She doesn't deal with the deaths, I'm the one who has to see and dispose of the bodies or take care of the wounds she causes. I suppose it's not that bad in her mind, since she doesn't have to deal with the results of her dog's actions. As far as we know, she has not been trained. She was a shelter dog, so we don't know her history, but she does know basic commands like sit and shake. I have asked many, many times for her to get her some training, but the plans always fall through. She defends any of her bad behavior by saying "she protects us" and stuff like that by her barking, despite the fact that the dog barks at everything, and so her barking doesn't serve as a warning if she barks at everything. However, she is a good guard dog if somebody enters the house, she will attack people if they are not introduced to her by me or my mom. Unfortunately though, like I said to sourland, an electric fence isn't really an option.



    I appreciate the responses from everybody, even though most of the responses I got were about my mom/it being her property, even though I was asking what I could do to teach her dog to leave my animals alone... But anyways, I suppose the dog will simply have to be locked inside if the goats are out of their pen. I didn't want to have to do that to her, but one of the reasons I got the goats was to keep the yard trim, which can't be done if they're always in their pen. And before anybody makes assumptions, my mom wants them to trim the yard as well, it was not solely my decision to get them.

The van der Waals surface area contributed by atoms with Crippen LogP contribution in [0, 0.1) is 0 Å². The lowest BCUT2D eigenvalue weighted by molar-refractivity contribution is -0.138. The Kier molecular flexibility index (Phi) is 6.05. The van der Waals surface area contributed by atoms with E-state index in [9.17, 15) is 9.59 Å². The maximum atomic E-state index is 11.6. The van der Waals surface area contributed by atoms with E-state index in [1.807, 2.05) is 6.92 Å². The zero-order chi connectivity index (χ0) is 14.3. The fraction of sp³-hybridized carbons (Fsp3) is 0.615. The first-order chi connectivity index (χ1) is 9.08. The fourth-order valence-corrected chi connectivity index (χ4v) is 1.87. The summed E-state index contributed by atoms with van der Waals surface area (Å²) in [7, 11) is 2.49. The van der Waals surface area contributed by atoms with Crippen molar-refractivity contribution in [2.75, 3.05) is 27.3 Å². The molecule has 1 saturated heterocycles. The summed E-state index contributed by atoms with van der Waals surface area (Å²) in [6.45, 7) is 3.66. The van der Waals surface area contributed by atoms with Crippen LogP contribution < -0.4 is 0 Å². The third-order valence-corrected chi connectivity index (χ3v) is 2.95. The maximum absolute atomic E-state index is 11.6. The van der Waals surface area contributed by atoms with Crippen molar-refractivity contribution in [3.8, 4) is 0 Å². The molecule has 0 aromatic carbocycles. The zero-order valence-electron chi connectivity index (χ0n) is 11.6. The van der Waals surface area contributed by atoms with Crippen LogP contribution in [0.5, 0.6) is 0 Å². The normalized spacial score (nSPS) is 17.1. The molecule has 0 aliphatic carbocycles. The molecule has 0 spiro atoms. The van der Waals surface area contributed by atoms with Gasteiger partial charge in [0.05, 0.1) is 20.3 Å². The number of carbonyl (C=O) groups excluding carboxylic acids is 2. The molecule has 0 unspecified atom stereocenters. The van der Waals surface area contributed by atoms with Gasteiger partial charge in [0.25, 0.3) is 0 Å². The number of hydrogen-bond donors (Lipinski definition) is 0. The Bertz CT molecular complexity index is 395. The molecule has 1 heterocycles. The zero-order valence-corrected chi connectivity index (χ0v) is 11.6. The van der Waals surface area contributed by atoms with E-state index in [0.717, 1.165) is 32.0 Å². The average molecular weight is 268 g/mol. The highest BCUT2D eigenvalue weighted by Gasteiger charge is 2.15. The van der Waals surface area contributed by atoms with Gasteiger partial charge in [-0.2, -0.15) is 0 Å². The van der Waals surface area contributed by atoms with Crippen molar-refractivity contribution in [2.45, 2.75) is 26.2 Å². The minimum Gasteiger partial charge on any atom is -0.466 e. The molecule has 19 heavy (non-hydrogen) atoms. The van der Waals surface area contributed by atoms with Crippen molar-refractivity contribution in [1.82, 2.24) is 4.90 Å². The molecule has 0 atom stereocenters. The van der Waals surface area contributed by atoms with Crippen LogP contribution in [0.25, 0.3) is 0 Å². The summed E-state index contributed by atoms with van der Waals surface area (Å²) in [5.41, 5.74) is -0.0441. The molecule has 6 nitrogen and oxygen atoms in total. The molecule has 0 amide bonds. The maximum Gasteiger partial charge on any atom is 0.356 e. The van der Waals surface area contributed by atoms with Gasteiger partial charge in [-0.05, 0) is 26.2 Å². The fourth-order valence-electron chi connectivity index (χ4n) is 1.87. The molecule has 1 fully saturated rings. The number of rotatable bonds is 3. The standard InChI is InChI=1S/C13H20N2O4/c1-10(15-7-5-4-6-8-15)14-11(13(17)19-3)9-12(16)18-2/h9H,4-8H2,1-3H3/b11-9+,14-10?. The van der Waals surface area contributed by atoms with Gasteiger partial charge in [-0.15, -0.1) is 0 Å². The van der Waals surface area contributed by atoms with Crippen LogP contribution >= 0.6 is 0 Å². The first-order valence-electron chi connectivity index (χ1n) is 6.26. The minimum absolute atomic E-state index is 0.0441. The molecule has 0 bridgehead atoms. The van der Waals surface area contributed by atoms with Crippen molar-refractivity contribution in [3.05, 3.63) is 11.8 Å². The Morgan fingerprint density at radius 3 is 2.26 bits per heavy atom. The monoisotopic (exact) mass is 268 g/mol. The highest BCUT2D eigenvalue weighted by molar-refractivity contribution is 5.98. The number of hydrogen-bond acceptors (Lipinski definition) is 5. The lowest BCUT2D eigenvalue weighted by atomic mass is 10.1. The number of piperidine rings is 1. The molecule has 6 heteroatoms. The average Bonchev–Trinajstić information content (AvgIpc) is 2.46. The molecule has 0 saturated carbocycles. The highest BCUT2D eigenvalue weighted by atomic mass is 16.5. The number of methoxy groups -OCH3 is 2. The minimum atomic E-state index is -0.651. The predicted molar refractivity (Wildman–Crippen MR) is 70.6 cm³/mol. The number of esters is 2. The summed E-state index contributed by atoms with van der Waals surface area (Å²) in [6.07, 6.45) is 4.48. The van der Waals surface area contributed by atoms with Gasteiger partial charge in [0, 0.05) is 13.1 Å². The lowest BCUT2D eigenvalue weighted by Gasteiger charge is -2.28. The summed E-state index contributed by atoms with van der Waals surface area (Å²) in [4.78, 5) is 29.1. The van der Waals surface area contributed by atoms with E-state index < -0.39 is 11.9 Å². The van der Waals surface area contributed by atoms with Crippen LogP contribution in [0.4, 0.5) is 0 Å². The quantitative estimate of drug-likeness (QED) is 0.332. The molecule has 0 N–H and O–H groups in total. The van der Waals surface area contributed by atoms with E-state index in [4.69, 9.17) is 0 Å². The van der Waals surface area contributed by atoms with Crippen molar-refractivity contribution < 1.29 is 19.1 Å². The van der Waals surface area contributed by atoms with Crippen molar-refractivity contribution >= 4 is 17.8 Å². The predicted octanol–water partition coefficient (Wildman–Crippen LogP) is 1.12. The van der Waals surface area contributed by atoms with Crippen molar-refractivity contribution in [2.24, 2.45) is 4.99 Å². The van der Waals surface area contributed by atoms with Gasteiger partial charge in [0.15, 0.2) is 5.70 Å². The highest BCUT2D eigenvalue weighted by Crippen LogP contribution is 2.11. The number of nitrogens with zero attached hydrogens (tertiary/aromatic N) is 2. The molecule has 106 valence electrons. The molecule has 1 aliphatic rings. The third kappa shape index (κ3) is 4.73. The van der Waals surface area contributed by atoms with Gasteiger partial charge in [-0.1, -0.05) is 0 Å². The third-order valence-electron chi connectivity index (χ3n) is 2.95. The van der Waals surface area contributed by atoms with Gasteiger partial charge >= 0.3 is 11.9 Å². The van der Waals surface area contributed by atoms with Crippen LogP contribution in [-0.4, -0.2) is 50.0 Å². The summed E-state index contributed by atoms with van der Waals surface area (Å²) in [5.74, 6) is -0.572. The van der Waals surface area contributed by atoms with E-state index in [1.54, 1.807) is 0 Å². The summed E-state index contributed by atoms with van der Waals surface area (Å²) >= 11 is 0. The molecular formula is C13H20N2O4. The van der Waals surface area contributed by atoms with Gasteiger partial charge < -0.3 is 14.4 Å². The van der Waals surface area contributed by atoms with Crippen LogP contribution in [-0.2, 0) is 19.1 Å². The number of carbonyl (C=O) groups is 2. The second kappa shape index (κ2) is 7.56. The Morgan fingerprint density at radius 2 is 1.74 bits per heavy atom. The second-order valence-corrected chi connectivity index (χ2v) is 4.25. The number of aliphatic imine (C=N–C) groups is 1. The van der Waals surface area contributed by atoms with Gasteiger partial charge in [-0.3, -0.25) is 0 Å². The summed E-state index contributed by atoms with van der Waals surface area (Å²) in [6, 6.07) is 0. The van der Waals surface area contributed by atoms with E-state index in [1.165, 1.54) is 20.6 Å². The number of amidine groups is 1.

8. junebuggena

    junebuggena Chicken Obsessed

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    Just do what you did with the chickens, with the goats, and the rest of the animals. If she learned to behave around one 'prey' animal, she can learn the same behavior around the others. The training needs to be consistent, with every other animal. Consistency and repetition. Over and over, everyday, with each species on the property. And you don't ever stop training. It's something that should be done life-long.
     
    Last edited: Apr 26, 2016
  9. BackyardDove

    BackyardDove Chillin' With My Peeps

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    But how should I be training her? She's true to her breed and doesn't like to listen to me.
     
  10. junebuggena

    junebuggena Chicken Obsessed

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    Start with a refresher course on the basics of sit, come, and stay. Then progress to 'leave it.' When she is consistently responding indoors, move outside near one of problem critters. Then start back with the basics. When she listens well, move closer to the animal and work on 'leave it'. If she starts her usual behavior, move away and regain her focus. Then try again. The goal is to move closer and closer, until she is right up to the fence and still responding to you. Then repeat with the next species, until she ignores them all. You will never be able to trust her alone with the animals, but she should get to the point where she can follow you around while you do chores and she will be fine. Shar peis need structure in their lives. All dogs need food, water, and shelter, but they also need exercise, both mental and physical.